The pandemic has drawn attention to an issue that has been proposed from time to time for years: how employers can better encourage employees to save.
Some states, like New York, have focused on automatic IRAs and setting up rules that would require employers to automatically divert a portion of employee pay into an IRA unless the employee specifically opts out.
Other proposals would focus on creating a new type of tax-preferred universal emergency savings account (ESA) to help employees save. Unlike retirement accounts, the ESA would not be subject to the typical penalties that apply to an employee’s ability to take withdrawals from a retirement savings account. Variations on the theme have been proposed. Some would create Roth-style tax treatment, while others would allow pretax employee contributions.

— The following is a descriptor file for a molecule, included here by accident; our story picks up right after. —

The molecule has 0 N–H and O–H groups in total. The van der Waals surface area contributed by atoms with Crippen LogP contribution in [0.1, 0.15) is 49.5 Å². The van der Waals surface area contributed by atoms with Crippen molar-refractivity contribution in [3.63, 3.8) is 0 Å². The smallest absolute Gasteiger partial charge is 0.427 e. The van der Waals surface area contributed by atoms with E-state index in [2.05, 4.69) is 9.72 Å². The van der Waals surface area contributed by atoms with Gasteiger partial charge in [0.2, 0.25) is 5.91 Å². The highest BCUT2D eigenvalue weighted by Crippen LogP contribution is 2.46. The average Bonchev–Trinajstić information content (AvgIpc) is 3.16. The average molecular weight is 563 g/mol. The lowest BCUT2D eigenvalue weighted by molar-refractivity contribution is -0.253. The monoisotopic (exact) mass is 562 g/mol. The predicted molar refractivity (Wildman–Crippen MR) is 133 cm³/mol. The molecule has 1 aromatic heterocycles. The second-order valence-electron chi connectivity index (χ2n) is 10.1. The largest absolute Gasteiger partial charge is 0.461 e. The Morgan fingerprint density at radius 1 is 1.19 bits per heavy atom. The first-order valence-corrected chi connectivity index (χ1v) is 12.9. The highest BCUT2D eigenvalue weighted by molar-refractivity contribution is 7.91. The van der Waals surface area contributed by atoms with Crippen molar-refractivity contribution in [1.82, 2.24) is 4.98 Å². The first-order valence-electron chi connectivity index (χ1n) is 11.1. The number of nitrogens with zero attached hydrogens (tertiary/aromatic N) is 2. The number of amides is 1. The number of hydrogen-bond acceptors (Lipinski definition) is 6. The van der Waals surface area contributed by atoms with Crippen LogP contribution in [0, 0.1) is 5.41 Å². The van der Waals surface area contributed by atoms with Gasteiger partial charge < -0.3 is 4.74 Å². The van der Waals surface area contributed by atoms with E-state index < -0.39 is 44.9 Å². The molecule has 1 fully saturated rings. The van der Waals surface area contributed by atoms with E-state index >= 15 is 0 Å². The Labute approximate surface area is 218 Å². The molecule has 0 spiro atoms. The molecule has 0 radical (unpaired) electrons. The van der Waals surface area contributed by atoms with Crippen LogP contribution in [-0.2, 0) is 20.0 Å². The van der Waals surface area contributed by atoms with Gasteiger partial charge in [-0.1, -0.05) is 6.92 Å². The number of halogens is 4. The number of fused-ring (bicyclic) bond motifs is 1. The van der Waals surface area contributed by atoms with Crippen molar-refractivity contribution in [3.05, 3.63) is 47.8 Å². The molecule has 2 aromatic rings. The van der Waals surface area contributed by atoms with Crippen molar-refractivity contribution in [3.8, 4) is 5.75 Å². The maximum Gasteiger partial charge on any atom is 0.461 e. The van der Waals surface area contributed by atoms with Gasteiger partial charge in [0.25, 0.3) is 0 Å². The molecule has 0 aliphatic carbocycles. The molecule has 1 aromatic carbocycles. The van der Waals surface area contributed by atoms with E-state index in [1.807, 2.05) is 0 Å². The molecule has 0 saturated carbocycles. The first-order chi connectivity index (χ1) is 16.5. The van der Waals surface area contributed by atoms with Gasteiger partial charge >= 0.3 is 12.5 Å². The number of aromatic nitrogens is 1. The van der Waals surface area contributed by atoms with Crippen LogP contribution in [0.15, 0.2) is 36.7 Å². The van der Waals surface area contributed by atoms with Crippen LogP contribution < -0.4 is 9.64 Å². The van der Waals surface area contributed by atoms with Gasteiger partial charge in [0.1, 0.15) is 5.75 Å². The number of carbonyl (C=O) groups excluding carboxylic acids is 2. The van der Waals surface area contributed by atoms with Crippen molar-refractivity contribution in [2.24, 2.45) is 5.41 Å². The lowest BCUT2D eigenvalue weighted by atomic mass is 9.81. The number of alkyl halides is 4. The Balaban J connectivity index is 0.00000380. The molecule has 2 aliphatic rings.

We asked two professors and authors of ALM’s Tax Facts with opposing political viewpoints to share their opinions about which type of account is more valuable, given a choice between the two savings options.
Below is a summary of the debate that ensued between the two professors.
Bloink: Ideally, every American would have sufficient income to fund both an emergency savings account and retirement savings accounts. However, given a choice between the two, these universal emergency savings accounts would do little more than encourage wealthy taxpayers to shift savings from taxable accounts into these tax-preferred vehicles in order to escape paying taxes on the account’s earnings over time. The middle class would be much better served by an auto-IRA model geared toward protecting their financial security during retirement.